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Moral Panic Analysis

June 4, 2008
Chas Critcher 2008
Moral Panic Analysis: Past, Present and Future, Sociology Compass
doi:10.1111/j.1751-9020.2008.00122.x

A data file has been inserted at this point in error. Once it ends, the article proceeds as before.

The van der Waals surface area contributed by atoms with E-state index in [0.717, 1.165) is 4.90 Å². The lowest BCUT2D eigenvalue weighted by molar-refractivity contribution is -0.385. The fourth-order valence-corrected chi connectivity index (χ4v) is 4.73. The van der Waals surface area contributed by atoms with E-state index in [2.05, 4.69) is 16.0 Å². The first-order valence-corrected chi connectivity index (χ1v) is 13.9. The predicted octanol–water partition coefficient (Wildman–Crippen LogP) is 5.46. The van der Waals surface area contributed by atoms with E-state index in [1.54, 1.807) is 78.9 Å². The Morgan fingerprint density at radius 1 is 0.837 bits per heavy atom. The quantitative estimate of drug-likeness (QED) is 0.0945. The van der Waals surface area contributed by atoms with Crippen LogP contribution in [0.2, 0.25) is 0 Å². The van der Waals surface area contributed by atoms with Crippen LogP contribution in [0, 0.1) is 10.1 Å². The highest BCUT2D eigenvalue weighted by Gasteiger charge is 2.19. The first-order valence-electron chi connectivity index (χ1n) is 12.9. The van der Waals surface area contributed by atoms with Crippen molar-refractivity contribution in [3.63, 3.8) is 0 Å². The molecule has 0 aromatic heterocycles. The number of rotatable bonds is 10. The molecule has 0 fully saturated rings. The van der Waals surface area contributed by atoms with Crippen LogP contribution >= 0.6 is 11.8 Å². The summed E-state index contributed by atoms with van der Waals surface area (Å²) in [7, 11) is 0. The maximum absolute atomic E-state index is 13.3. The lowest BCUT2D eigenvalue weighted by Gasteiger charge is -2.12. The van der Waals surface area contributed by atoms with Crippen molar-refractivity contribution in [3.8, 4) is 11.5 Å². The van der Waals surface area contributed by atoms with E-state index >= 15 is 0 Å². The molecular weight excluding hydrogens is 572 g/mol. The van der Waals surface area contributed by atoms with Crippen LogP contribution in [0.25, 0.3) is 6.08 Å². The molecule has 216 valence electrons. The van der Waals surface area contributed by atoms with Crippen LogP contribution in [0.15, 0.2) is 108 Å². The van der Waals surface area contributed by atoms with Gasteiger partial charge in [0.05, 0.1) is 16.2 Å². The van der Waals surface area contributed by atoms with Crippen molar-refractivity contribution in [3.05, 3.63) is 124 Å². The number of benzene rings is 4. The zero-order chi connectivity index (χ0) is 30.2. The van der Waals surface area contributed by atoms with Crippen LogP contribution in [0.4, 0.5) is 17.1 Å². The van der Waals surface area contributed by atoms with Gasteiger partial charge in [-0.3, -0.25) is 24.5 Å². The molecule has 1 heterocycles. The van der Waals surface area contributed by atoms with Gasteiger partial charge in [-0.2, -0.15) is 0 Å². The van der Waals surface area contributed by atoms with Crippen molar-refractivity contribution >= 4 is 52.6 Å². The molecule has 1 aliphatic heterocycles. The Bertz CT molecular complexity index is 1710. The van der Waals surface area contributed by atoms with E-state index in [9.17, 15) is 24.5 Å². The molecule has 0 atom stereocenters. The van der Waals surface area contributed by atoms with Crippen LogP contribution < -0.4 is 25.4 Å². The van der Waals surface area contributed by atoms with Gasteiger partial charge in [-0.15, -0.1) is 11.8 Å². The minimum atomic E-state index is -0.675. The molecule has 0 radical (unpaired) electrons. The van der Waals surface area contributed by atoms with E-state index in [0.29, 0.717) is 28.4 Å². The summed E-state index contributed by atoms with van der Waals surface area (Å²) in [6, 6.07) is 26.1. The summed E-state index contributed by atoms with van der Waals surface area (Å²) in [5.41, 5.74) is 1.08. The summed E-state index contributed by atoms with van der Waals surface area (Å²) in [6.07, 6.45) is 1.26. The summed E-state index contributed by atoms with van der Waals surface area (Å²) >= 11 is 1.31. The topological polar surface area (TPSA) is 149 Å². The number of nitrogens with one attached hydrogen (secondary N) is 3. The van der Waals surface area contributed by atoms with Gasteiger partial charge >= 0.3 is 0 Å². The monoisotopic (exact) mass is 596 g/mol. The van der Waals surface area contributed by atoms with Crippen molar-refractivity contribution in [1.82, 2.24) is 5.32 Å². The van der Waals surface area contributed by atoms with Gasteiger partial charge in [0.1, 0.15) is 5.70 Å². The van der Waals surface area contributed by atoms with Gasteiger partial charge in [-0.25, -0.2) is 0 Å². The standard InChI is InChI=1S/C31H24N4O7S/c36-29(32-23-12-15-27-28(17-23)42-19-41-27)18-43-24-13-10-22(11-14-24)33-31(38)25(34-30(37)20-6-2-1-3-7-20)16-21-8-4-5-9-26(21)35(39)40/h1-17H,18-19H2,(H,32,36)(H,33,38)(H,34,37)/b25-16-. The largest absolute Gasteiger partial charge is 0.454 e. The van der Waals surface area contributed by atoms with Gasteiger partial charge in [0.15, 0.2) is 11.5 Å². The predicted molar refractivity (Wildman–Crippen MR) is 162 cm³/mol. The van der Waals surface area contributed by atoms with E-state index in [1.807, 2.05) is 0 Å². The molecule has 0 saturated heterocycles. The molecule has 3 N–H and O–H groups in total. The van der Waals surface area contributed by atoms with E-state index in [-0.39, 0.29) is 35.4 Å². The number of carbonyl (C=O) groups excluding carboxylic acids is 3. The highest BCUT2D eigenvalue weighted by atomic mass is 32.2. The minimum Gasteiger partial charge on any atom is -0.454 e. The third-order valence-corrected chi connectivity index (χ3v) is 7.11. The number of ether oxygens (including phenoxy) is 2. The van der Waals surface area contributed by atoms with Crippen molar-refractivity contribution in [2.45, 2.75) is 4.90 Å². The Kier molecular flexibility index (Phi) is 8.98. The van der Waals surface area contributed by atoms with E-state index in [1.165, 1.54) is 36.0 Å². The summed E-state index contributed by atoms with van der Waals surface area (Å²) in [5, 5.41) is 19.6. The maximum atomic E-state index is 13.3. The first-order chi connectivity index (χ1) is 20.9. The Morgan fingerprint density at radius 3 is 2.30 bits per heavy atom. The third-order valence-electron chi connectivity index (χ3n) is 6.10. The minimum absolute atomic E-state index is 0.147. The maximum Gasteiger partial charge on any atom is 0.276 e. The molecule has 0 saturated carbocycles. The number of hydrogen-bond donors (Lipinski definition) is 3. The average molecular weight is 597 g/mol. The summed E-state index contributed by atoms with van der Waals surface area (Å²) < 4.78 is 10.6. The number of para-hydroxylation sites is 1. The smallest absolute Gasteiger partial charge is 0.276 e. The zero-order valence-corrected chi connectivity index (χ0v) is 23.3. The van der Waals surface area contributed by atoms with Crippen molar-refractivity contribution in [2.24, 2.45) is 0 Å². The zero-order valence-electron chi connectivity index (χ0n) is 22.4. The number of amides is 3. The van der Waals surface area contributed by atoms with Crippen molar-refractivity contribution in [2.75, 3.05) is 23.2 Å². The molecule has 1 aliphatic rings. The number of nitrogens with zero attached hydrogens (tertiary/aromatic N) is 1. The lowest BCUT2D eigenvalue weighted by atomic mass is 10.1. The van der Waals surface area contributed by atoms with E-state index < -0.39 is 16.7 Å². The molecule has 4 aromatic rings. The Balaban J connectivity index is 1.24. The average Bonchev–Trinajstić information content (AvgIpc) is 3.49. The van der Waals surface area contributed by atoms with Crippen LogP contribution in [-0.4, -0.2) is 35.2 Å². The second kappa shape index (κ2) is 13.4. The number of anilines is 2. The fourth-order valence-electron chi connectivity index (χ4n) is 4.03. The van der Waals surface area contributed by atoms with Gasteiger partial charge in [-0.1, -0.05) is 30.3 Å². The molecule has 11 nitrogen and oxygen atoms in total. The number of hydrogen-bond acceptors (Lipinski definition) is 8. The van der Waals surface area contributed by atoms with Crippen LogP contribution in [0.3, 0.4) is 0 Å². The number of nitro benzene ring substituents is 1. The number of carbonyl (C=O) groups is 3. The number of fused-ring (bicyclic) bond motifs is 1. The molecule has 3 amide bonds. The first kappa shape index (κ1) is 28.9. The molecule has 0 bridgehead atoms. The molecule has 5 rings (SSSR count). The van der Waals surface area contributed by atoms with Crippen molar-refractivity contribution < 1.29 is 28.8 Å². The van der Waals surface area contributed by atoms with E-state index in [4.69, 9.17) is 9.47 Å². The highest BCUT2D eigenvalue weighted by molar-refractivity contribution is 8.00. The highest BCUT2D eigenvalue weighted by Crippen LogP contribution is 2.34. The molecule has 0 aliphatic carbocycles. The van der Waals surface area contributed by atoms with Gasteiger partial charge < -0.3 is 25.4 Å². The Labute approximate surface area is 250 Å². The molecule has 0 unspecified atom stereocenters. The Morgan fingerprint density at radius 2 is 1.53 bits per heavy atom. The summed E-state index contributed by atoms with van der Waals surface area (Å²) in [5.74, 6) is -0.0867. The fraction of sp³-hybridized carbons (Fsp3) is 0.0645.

Contemporary news events indicate the continuing relevance of moral panic analysis. Of two versions one is British, formulated by Stan Cohen, exemplified by the 1970s emergence of mugging. The second is American, formulated by Goode and Ben-Yehuda, exemplified by the 1980s missing children campaign. Each model conceptualises the agents and dynamics of moral panics, their causes and consequences. The models have been applied mainly to seven main areas: AIDS, child abuse, drugs, immigration, media violence, street crime and youth deviance. Empirical data have confirmed basic features of the original models and enabled generalisations about the presence and functions of moral panics in capitalist democracies. Critics express reservations about the models’ ambiguous terminology, assumptions of media effects, predetermined dynamics, and vague outcomes. Some advocate revision of the models, others their abandonment. Future development of moral panic analysis requires connection to three important sociological themes: discourse, risk and moral regulation.

 

 

 

 

 

 

 

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